3 Impressive Opinion Pieces

Here are summaries of three recent opinion pieces that impressed me.

1. In the NY Times Charles J. Sykes, a former Wisconsin talk show host, wrote “If Liberals Hate Him, Then Trump Must be Doing Something Right.” Despite the misleading title, the piece was saying that the conservative GOP is gone, leaving in its place a party with nothing to offer except opposition to those who oppose Trump. He concludes,
In many ways anti-anti-Trumpism mirrors Donald Trump himself, because at its core there are no fixed values, no respect for constitutional government or ideas of personal character, only a free-floating nihilism cloaked in insult, mockery and bombast.

2. On the website Medium is “What liberals get wrong about the Republican approach to health insurance,” by someone named Taylor Williamson. He points out that liberals and conservatives do NOT share the same goals for a health system. These goals, he notes, “are clearly ideological; they are based on a set of values and ideals that underpin the right to health.” Liberals view good health care as a right, so they want better, fairer, more efficient and more responsive healthcare, plus risk protection, goals embodied, albeit imperfectly, in Obamacare.
But conservatives do not believe in a right to health. Rather, they advocate conservative principles of free markets, less government regulation, and more personal responsibility. So they want people to pay for their own health care or insurance. Insurers should be able to charge premiums that reflect the buyer’s risk. Obamacare, by contrast, subsidizes health insurance. It forbids insurers from charging older people for the true insurance risk they entail, while requiring insurers to overcharge younger, healthier people.
Conservatives want a free market in health insurance, providing maximum choice and flexibility. They oppose Obamacare’s regulation of insurance terms, and its other mandates and restrictions as well. Conservatives think “People should know, and purchase, their needed level of insurance.” Miscalculation is their problem, not ours.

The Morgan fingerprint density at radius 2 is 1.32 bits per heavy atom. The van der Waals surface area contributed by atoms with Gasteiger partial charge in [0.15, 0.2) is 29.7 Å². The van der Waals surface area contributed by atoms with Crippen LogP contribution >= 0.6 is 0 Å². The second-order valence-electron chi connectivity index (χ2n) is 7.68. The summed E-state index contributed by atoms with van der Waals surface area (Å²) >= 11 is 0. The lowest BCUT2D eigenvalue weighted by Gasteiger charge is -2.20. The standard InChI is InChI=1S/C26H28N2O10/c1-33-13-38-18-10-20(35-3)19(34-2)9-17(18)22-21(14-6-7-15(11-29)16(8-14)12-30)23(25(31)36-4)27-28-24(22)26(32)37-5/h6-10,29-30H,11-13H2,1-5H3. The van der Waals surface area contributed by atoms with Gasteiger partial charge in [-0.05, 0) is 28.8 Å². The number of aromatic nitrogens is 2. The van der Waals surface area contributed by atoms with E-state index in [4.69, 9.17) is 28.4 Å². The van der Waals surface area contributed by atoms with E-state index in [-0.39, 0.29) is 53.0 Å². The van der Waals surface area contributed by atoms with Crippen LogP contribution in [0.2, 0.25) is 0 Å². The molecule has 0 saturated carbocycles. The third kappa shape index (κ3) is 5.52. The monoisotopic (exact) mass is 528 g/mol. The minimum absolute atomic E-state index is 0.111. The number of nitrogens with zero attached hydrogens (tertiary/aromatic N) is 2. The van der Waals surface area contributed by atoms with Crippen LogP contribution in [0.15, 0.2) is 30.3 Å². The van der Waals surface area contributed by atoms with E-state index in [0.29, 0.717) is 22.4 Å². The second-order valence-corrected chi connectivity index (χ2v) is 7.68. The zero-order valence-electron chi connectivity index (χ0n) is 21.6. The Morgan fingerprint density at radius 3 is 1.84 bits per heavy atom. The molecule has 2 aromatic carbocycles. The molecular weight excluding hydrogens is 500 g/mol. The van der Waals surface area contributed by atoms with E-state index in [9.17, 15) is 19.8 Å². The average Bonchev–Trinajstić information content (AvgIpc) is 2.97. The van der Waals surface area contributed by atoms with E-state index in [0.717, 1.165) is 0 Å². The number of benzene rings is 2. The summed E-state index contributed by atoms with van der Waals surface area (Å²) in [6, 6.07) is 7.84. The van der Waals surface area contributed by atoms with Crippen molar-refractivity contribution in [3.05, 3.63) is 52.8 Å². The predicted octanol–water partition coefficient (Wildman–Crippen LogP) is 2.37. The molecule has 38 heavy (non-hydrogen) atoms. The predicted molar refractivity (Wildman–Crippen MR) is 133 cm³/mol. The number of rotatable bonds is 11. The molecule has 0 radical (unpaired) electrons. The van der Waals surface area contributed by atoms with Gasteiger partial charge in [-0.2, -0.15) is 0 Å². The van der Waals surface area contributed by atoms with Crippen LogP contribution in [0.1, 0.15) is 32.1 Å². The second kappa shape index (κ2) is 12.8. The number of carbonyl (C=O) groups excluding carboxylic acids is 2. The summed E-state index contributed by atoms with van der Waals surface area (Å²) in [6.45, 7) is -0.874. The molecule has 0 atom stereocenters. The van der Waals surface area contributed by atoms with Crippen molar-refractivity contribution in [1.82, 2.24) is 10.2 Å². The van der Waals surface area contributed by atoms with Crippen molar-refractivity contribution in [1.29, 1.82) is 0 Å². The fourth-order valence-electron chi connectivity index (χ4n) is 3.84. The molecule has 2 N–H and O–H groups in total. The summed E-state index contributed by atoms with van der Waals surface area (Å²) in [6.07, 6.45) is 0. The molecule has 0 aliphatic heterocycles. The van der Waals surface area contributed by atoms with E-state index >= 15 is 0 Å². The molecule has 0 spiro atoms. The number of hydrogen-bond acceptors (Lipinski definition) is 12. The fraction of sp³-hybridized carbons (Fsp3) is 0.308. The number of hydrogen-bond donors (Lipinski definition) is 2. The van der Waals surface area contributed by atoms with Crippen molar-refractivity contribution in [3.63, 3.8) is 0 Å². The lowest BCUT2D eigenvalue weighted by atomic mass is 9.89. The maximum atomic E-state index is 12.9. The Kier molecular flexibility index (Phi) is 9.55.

Citizens should get the healthcare they can buy, “no more and no less.” The freedom conservatives seek is access to whatever you want to buy, not for everyone to have access to good care. Indeed, although liberals point to data showing that healthcare in the US is, on average, worse than in other developed countries, conservatives point to data showing that for the richest people it’s the best available anywhere.
Williamson’s helpful conclusion:
Republican willingness to trade health equity and financial protection for reduced regulation, increased flexibility, and high-end quality stem from an ideology that promotes personal responsibility, free markets, and reduced government intervention over equity, access, and risk protection. Pretending that Republicans lawmakers care about the same things that Democrats do, is a fundamental error.

3. Thomas Friedman’ column in the NY Times of May 16 points out that the problem with Trump is basically a problem of craven Republicans, and will not be resolved by demonstrations, Saturday Night Live skits, or other self-indulgent entertainments. Rather, the only solution is to throw the rascals out, a matter of hard work in organizing, choosing candidates, and helping them through work and finance. He says that the only choice is chicken or fish, a phrase I think he should have changed to “fish or cut bait.” It’s purely a power struggle, a matter of either fighting or surrendering; there exists no third way.